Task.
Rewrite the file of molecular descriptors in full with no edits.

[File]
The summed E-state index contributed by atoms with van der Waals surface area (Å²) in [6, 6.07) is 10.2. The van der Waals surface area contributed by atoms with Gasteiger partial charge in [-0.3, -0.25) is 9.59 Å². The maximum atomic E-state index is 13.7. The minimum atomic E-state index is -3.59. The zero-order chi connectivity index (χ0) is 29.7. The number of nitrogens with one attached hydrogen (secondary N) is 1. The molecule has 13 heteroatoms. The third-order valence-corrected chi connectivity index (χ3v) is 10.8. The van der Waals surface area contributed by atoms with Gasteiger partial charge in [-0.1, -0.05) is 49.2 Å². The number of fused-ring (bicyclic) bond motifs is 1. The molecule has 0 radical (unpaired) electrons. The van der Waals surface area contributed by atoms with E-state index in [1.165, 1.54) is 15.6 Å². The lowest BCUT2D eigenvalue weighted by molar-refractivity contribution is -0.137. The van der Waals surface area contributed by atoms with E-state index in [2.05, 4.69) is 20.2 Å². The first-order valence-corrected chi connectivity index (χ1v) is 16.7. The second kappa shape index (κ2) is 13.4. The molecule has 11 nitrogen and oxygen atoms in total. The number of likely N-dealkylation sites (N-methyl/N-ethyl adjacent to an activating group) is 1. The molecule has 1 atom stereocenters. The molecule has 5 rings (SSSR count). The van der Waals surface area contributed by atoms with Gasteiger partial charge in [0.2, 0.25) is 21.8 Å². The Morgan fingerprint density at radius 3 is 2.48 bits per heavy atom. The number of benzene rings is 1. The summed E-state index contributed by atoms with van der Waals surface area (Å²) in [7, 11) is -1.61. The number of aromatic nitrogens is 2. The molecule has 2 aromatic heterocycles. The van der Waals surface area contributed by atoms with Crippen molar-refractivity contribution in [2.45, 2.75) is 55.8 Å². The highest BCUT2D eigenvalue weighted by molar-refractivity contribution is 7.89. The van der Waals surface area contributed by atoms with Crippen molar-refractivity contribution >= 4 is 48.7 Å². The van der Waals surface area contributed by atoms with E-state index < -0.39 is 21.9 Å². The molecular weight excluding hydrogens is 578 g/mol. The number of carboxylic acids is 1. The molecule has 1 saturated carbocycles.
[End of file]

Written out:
The summed E-state index contributed by atoms with van der Waals surface area (Å²) in [6, 6.07) is 10.2. The van der Waals surface area contributed by atoms with Gasteiger partial charge in [-0.3, -0.25) is 9.59 Å². The maximum atomic E-state index is 13.7. The minimum atomic E-state index is -3.59. The zero-order chi connectivity index (χ0) is 29.7. The number of nitrogens with one attached hydrogen (secondary N) is 1. The molecule has 13 heteroatoms. The third-order valence-corrected chi connectivity index (χ3v) is 10.8. The van der Waals surface area contributed by atoms with Gasteiger partial charge in [-0.1, -0.05) is 49.2 Å². The number of fused-ring (bicyclic) bond motifs is 1. The molecule has 0 radical (unpaired) electrons. The van der Waals surface area contributed by atoms with E-state index in [1.165, 1.54) is 15.6 Å². The lowest BCUT2D eigenvalue weighted by molar-refractivity contribution is -0.137. The van der Waals surface area contributed by atoms with E-state index in [2.05, 4.69) is 20.2 Å². The first-order valence-corrected chi connectivity index (χ1v) is 16.7. The second kappa shape index (κ2) is 13.4. The molecule has 11 nitrogen and oxygen atoms in total. The number of likely N-dealkylation sites (N-methyl/N-ethyl adjacent to an activating group) is 1. The molecule has 1 atom stereocenters. The molecule has 5 rings (SSSR count). The van der Waals surface area contributed by atoms with Gasteiger partial charge in [0.2, 0.25) is 21.8 Å². The Morgan fingerprint density at radius 3 is 2.48 bits per heavy atom. The number of benzene rings is 1. The summed E-state index contributed by atoms with van der Waals surface area (Å²) in [7, 11) is -1.61. The number of aromatic nitrogens is 2. The molecule has 2 aromatic heterocycles. The van der Waals surface area contributed by atoms with Crippen molar-refractivity contribution in [2.45, 2.75) is 55.8 Å². The highest BCUT2D eigenvalue weighted by molar-refractivity contribution is 7.89. The van der Waals surface area contributed by atoms with Crippen molar-refractivity contribution >= 4 is 48.7 Å². The van der Waals surface area contributed by atoms with E-state index < -0.39 is 21.9 Å². The molecular weight excluding hydrogens is 578 g/mol. The number of carboxylic acids is 1. The molecule has 1 saturated carbocycles.